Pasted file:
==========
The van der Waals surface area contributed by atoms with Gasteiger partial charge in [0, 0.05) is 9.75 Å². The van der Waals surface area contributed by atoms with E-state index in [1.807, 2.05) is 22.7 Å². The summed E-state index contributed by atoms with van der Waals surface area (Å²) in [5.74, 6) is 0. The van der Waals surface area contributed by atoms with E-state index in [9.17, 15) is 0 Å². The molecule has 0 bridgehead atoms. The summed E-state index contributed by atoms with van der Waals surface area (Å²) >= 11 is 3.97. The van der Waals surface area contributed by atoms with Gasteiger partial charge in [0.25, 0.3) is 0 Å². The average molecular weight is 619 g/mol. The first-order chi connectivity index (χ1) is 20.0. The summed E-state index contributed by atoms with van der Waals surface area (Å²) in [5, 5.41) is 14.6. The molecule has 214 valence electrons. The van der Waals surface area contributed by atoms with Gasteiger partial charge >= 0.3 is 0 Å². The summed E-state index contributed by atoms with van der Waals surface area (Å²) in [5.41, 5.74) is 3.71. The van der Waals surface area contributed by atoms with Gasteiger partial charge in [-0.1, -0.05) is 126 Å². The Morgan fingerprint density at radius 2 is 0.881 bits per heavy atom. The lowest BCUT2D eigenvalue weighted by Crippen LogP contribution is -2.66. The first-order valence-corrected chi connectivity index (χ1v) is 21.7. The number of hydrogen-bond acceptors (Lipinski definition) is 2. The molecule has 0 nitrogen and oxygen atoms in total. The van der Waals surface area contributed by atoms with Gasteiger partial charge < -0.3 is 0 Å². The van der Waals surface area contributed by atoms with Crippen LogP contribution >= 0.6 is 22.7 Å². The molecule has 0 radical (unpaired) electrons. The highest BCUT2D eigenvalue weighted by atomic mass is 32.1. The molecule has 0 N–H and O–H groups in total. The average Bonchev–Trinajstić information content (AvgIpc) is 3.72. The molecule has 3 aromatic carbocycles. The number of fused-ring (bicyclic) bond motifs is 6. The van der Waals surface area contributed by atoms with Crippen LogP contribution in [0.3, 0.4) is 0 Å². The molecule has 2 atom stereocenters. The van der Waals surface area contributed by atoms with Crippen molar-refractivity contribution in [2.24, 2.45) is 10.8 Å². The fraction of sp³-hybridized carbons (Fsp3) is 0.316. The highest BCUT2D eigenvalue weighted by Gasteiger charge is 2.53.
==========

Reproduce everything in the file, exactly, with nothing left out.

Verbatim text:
The van der Waals surface area contributed by atoms with Gasteiger partial charge in [0, 0.05) is 9.75 Å². The van der Waals surface area contributed by atoms with E-state index in [1.807, 2.05) is 22.7 Å². The summed E-state index contributed by atoms with van der Waals surface area (Å²) in [5.74, 6) is 0. The van der Waals surface area contributed by atoms with E-state index in [9.17, 15) is 0 Å². The molecule has 0 bridgehead atoms. The summed E-state index contributed by atoms with van der Waals surface area (Å²) >= 11 is 3.97. The van der Waals surface area contributed by atoms with Gasteiger partial charge in [0.25, 0.3) is 0 Å². The average molecular weight is 619 g/mol. The first-order chi connectivity index (χ1) is 20.0. The summed E-state index contributed by atoms with van der Waals surface area (Å²) in [5, 5.41) is 14.6. The molecule has 214 valence electrons. The van der Waals surface area contributed by atoms with Gasteiger partial charge >= 0.3 is 0 Å². The summed E-state index contributed by atoms with van der Waals surface area (Å²) in [5.41, 5.74) is 3.71. The van der Waals surface area contributed by atoms with Gasteiger partial charge in [-0.1, -0.05) is 126 Å². The Morgan fingerprint density at radius 2 is 0.881 bits per heavy atom. The lowest BCUT2D eigenvalue weighted by Crippen LogP contribution is -2.66. The first-order valence-corrected chi connectivity index (χ1v) is 21.7. The number of hydrogen-bond acceptors (Lipinski definition) is 2. The molecule has 0 nitrogen and oxygen atoms in total. The van der Waals surface area contributed by atoms with Gasteiger partial charge < -0.3 is 0 Å². The van der Waals surface area contributed by atoms with Crippen LogP contribution >= 0.6 is 22.7 Å². The molecule has 0 radical (unpaired) electrons. The highest BCUT2D eigenvalue weighted by atomic mass is 32.1. The molecule has 0 N–H and O–H groups in total. The average Bonchev–Trinajstić information content (AvgIpc) is 3.72. The molecule has 3 aromatic carbocycles. The number of fused-ring (bicyclic) bond motifs is 6. The van der Waals surface area contributed by atoms with Crippen LogP contribution in [0.3, 0.4) is 0 Å². The molecule has 2 atom stereocenters. The van der Waals surface area contributed by atoms with Crippen molar-refractivity contribution in [2.24, 2.45) is 10.8 Å². The fraction of sp³-hybridized carbons (Fsp3) is 0.316. The highest BCUT2D eigenvalue weighted by Gasteiger charge is 2.53.